The clover provided excellent weed control in the corn. It had good weed control in the soybean with velvetleaf, sunflower, and lambsquarters being the predominant weed species. Biomass samples of the clover prior to harvest showed 30 lb N/ac available. Samples will be taken again this spring. The soybean without clover out-yielded the soybean with clover (74 bu/ac vs. 68 bu/ac). It also economically did better this first year. The ultimate goal is to get something living between the rows for reducing chemical and nitrogen inputs, providing a grazing benefit, and determining impacts to yields and economics over several years. We currently have 9 growers planning on some type of clover study in 2023. If anyone is interested, the easiest way to try this is just dormant seeding this March (can drill or broadcast) clover in 5+ acre blocks leaving a check block between the clover blocks and checks on either side. I will work with you on the combine passes to get the replications. This year the farmers are trying AberLasting clover (Dutch white X Kura), Dutch White + Medium Red, or Mammoth red clover. We also have a couple of growers trying AberLasting with either bluegrass or buffalograss. The simpler design being used by the growers is on my blog. This is a different way of thinking, in some ways going back to what our ancestors did only with today’s hybrids and varieties. These growers are desirous to find ways to reduce inputs on their own farms for the future. Please let me know if you’re interested in trying this too.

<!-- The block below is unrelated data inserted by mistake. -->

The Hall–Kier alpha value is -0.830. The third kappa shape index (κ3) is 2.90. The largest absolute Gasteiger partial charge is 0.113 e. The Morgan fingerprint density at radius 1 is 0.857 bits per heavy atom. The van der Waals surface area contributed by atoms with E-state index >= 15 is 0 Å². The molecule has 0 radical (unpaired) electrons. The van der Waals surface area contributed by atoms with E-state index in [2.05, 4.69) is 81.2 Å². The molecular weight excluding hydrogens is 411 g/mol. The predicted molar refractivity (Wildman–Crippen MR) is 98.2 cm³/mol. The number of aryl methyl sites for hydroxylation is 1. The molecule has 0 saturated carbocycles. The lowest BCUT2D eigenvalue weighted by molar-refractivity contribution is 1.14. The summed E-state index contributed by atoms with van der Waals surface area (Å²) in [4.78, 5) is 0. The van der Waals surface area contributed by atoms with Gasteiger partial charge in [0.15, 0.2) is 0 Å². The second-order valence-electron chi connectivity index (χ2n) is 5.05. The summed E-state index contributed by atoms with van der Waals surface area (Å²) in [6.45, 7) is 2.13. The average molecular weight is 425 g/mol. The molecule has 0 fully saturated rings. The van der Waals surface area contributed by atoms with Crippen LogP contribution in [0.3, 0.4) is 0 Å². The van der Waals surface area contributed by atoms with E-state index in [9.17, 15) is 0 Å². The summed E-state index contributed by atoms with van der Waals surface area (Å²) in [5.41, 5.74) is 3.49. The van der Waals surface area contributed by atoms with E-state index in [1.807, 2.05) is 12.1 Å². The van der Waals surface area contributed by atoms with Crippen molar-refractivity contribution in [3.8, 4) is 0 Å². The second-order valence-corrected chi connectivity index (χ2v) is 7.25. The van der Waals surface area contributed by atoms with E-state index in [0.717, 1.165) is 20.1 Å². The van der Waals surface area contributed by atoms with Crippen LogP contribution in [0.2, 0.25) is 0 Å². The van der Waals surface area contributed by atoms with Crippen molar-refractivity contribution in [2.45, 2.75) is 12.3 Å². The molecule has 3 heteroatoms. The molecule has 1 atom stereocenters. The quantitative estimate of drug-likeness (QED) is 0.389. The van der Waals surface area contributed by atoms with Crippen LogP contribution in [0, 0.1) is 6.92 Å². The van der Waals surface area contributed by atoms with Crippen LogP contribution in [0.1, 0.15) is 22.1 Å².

The above designs are just some ideas for doing nitrogen rate prescriptions by soil type/topography or field-length strips.

10 lb/ac Mammoth red clover was dormant drill seeded March 2022 into cereal rye. A shot of rain in the spring helped it get established. The grower felt it was more successful establishing the clover into old soybean ground prior to the corn crop. The cereal rye was terminated with clethodim around 10 days prior to corn planting. Once the clover was up 1″, Zidua was applied to the field (other Group 15 herbicides could be used instead). He used Zidua again 3-4 weeks later. The corn with the clover had excellent weed control as did his check treatment which used a full corn herbicide program. The clover got about 2.5′ tall and then laid down. We couldn’t take this study via on-farm research because two different hybrids were used across the clover/check area. He moved over with strip till rig in the fall and took out some of the clover, but quite a bit still remained. Soybeans will be planted in this field next year and the plan is to maintain the clover in the strips without needing to reseed anything.